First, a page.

The Crazy World of Arthur Brown, “Fire” (1968): One Track Mind

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“I am the god of hellfire, and I bring you …”

A proclamation made in a black-and-white video full of fire and smoke, by a singer wearing a flaming crown and decked out in corpse paint – possibly its first use in rock. In 2018, after the music world has seen the likes of Alice Cooper, W.A.S.P., Marilyn Manson and even more bizarre acts, it may not seem that wild or shocking. But imagine being a kid in 1968 and stumbling across the Crazy World of Arthur Brown’s “Fire” for the first time. It had to be just about the coolest thing you’d ever seen – and for parents, probably one of the scariest.

This song pops up on my shuffle on rare occasion, and it always reminds me of just how big an impact this relatively obscure artist had on my favorite music. Though “Fire” was a No. 1 hit in the U.K. and reached No. 2 on Billboard in the U.S., the Crazy World of Arthur Brown is far from a household name. His work, however, spawned whole genres of rock and metal.

On the surface, “Fire” is soaked in the psychedelia of its time. Heavy organs almost overpower the song, quirky and catchy melodies get stuck in your head, then throw in some oddball lyrics and an over-the-top vocal performance. It’s almost absurd at times, but somehow it works fantastically.

There’s also a darker thread running just beneath the surface that really only comes out when “Fire” is paired with the visual of Arthur Brown’s performance, filled with the maniacal laughs and threats that “you’re gonna burn.”

Watching that performance, you’ll see a presence that rock fans will quickly associate with Alice Cooper, a few years before Cooper would break through. You’ll also see shades of Iggy Pop in his frantic gyrations and perhaps the first hints of what would become black metal in the overall feel of the piece and its malicious undercurrents.

The Crazy World of Arthur Brown’s “Fire,” I would argue, is probably the origin of the shock rock genre that Alice Cooper would later master and hand down to acts like the aforementioned W.A.S.P. and Marilyn Manson. There’s little doubt, too, that Brown’s later work with Kingdom Come laid the foundation for what would become black metal.

Look up videos of some of those performances, filled with burning crosses and Brown in a more sinister character, and they look more like a King Diamond show than something you’d see in the early 1970s. Compare the high screeches in “Fire” to Diamond’s more over-the-top use of the vocal style. The seeds are already there in 1968.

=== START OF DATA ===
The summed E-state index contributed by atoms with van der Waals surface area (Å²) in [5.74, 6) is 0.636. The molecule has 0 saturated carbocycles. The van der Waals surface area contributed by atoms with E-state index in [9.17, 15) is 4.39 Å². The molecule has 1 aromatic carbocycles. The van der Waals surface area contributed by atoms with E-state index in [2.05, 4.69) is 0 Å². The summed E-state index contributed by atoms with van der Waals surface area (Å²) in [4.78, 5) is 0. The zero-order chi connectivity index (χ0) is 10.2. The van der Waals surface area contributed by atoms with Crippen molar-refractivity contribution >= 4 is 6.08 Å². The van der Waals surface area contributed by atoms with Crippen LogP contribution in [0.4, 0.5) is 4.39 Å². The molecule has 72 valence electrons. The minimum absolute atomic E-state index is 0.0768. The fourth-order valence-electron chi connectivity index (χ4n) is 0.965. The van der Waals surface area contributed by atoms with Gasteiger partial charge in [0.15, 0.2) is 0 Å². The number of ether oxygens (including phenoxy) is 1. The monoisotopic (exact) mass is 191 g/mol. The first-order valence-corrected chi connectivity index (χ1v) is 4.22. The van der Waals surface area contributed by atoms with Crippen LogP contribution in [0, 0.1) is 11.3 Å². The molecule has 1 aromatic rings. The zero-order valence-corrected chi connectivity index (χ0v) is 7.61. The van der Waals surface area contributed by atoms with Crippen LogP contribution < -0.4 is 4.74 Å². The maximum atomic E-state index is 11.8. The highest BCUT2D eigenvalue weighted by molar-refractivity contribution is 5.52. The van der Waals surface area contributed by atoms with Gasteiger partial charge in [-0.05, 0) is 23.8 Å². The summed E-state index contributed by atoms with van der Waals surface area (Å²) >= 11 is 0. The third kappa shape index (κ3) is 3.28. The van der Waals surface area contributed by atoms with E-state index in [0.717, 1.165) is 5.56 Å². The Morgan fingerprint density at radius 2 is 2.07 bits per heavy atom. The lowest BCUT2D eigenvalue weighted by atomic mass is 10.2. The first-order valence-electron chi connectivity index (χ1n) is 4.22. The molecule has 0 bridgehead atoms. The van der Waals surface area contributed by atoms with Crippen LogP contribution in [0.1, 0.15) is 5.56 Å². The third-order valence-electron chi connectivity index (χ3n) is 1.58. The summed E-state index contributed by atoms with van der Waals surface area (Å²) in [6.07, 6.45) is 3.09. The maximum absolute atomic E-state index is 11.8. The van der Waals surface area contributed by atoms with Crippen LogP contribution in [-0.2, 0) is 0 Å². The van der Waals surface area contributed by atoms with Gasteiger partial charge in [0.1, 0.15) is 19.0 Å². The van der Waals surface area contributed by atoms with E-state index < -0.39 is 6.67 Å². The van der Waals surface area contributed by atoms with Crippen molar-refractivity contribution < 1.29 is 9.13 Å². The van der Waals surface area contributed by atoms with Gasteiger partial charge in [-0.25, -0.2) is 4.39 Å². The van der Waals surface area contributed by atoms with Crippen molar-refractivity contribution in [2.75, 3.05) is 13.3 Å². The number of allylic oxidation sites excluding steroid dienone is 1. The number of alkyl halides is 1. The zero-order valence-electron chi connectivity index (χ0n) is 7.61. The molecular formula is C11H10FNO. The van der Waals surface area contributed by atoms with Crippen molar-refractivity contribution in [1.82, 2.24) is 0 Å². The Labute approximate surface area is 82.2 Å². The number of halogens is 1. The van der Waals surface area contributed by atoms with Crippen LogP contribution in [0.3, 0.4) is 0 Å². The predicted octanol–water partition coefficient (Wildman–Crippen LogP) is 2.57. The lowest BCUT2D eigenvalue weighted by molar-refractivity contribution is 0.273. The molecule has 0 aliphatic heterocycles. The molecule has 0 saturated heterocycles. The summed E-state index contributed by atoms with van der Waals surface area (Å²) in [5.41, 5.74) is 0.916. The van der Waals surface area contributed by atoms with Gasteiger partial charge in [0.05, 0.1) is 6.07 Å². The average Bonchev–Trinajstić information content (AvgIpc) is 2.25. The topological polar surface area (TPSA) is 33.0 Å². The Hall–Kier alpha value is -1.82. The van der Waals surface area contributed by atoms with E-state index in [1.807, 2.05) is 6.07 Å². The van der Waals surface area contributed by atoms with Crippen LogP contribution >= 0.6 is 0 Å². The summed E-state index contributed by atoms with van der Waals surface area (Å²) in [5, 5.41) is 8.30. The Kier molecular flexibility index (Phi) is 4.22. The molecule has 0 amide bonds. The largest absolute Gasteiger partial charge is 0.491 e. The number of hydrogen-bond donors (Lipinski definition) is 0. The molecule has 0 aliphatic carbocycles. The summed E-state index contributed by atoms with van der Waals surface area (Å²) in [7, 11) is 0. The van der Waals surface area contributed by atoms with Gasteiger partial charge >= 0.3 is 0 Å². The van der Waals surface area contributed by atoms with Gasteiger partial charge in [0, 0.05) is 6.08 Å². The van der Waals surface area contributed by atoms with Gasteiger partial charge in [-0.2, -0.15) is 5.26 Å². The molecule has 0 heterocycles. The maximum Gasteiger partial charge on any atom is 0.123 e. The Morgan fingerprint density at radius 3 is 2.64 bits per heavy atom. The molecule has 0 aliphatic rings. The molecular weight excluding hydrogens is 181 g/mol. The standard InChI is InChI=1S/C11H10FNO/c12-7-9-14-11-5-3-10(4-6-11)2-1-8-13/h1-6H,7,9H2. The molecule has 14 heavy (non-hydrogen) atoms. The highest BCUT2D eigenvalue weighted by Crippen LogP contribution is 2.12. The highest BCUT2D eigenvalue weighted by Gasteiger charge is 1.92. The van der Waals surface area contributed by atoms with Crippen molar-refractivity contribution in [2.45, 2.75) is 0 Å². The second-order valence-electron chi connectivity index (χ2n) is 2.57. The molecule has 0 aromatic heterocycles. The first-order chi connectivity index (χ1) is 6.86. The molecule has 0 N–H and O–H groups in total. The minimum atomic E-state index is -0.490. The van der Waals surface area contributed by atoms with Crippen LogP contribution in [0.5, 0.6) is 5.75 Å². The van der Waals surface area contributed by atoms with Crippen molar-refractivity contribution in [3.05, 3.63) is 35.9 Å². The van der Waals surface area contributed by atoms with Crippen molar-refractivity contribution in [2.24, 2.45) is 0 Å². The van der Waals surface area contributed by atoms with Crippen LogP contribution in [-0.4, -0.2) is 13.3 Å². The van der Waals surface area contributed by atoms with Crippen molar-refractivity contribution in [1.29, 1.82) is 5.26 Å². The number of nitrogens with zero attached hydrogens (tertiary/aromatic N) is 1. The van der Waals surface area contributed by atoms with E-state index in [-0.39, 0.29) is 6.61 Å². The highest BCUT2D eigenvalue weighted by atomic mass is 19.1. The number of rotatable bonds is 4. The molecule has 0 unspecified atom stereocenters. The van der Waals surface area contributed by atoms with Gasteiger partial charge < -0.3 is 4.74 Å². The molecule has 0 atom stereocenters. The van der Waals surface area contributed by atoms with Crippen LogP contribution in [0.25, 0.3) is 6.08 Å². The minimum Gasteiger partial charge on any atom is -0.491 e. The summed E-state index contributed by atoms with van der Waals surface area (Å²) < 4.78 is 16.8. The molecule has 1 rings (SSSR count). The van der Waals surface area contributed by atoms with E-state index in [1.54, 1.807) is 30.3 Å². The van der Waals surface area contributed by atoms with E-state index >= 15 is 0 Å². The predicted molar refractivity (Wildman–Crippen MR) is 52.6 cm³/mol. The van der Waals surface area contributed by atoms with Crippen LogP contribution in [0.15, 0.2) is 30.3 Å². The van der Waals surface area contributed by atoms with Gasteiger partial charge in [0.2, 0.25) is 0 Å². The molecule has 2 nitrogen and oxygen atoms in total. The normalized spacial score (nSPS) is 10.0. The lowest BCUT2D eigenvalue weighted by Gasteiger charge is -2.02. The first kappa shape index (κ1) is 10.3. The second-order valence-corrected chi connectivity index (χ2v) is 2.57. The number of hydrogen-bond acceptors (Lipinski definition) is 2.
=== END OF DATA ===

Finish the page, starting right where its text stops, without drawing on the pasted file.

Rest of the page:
Or just ask the metal artists themselves. Iron Maiden singer Bruce Dickinson has said that he modeled much of his vocal style after Arthur Brown. Dickinson later invited Brown to read the poetry of William Blake on his 1998 solo record The Chemical Wedding, and even cast him as Satan in the video for “Killing Floor” from that album. Ozzy Osbourne covered the Crazy World of Arthur Brown’s “Fire” on his compilation album Prince of Darkness, and on the 2005 Black Label Society record Mafia, Zakk Wylde paid homage to Brown by modifying the opening line of “Fire” for his song “Electric Hellfire.”

Though he’s never come close to grabbing the public attention again the way he did with “Fire,” Arthur Brown has remained active in the music scene for most of the half-century since this song’s release. At the age of 75, Brown can still bring it on stage, as evidenced by a performance of “Fire” with Alice Cooper and Aerosmith’s Joe Perry at last summer’s Rock in Rio festival in which he overshadows those two venerable legends.

You may not immediately recognize his name, but Arthur Brown is a guy you should know if you’re a metal fan. Our genre owes the Crazy World of Arthur Brown a debt of gratitude.

Fred Phillips

Fred Phillips

Fred Phillips is a veteran entertainment writer with a love of hard rock and heavy metal. He has written music reviews, columns and feature stories for several newspapers, Web sites and a national wire service, while running a stand-alone site called Hall of the Mountain King in various places and incarnations since 1997. Contact Something Else! at reviews@somethingelse reviews.com.
Fred Phillips

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